January 2015
    Law No.: LAW7608
    Sched. No.: 115110018

Plea Bargaining (Sc)
Section 1
X
Bowers, Josh



Administrative Information:
During SIS enrollment, check on SIS for real-time enrollment numbers
Days, Times (Room):MTWRF, 0930-1200 ()
Credits:1Type:J-Term
Capacity:10 **This information is current as of 10/20/2014 06:13:47 AM**
Current Enrollment:0 **This information is current as of 10/20/2014 06:13:47 AM**

Course Description:

This January term course meets Monday-Friday, January 12-16.

This short course will focus on plea bargaining and the guilty plea system. In modern America, the criminal trial is a rarity. In some jurisdictions, it is practically nonexistent. Instead, almost all cases are resolved by guilty pleas, typically entered into after some form of plea bargaining. We will survey the variety of practices collectively defined as plea bargaining. We will discuss plea bargaining’s perceived advantages and disadvantages: whether, on the one hand, it unduly sacrifices accuracy and formality for the good of expediency; or, on the other hand, whether it facilitates compromise in arenas where adversarial heavy combat is less than optimal. We will explore the degree to which plea bargaining has affected the roles and responsibilities of judges, prosecutors, and defense attorneys; and we will examine the different contexts in which these changes make more or less sense. Additionally, we will analyze whether plea bargains successfully reflect probable trial outcomes, or, instead, whether cognitive biases and institutional arrangements and pressures lead parties to reach agreements outside the shadow of law and trial. Finally, we will evaluate the adequacy of efforts to regulate, reform, and/or abolish plea bargaining. The grade will be based on short analysis papers and class participation.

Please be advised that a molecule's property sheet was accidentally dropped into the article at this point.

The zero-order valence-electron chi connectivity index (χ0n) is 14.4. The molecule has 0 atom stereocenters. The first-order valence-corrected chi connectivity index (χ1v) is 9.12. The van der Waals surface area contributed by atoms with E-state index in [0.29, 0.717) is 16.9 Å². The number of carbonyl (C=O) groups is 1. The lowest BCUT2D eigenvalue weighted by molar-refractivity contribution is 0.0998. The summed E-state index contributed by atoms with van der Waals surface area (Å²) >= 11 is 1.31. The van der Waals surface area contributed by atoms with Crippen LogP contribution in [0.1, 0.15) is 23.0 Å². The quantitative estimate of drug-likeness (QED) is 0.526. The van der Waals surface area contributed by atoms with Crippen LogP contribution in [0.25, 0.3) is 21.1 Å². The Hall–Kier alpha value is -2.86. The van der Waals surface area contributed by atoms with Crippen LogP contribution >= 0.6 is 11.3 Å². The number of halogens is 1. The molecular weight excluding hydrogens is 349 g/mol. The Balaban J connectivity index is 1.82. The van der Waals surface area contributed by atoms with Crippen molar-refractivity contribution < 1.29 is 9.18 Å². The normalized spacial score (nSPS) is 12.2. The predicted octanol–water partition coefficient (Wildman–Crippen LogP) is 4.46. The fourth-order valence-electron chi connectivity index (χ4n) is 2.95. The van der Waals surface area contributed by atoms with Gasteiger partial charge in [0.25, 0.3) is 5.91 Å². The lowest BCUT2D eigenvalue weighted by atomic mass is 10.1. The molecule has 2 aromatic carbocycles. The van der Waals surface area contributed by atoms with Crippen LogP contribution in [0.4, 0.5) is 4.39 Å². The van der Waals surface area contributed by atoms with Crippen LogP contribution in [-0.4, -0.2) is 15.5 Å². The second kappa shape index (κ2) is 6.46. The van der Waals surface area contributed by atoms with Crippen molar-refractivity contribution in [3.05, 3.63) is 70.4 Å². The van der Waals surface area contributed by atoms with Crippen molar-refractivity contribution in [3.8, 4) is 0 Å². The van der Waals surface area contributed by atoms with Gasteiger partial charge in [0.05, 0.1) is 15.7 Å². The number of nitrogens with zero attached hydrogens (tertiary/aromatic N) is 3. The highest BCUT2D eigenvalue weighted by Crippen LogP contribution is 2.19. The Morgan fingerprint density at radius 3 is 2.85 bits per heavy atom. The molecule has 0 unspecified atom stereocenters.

ATTENDANCE REQUIREMENT: Attendance at all class sessions is required. Enrolled students who do not attend the first class session will be dropped. Students seeking to enroll in this J-term course must attend the first class session.
COURSE REQUIREMENT: Short analysis papers and class participation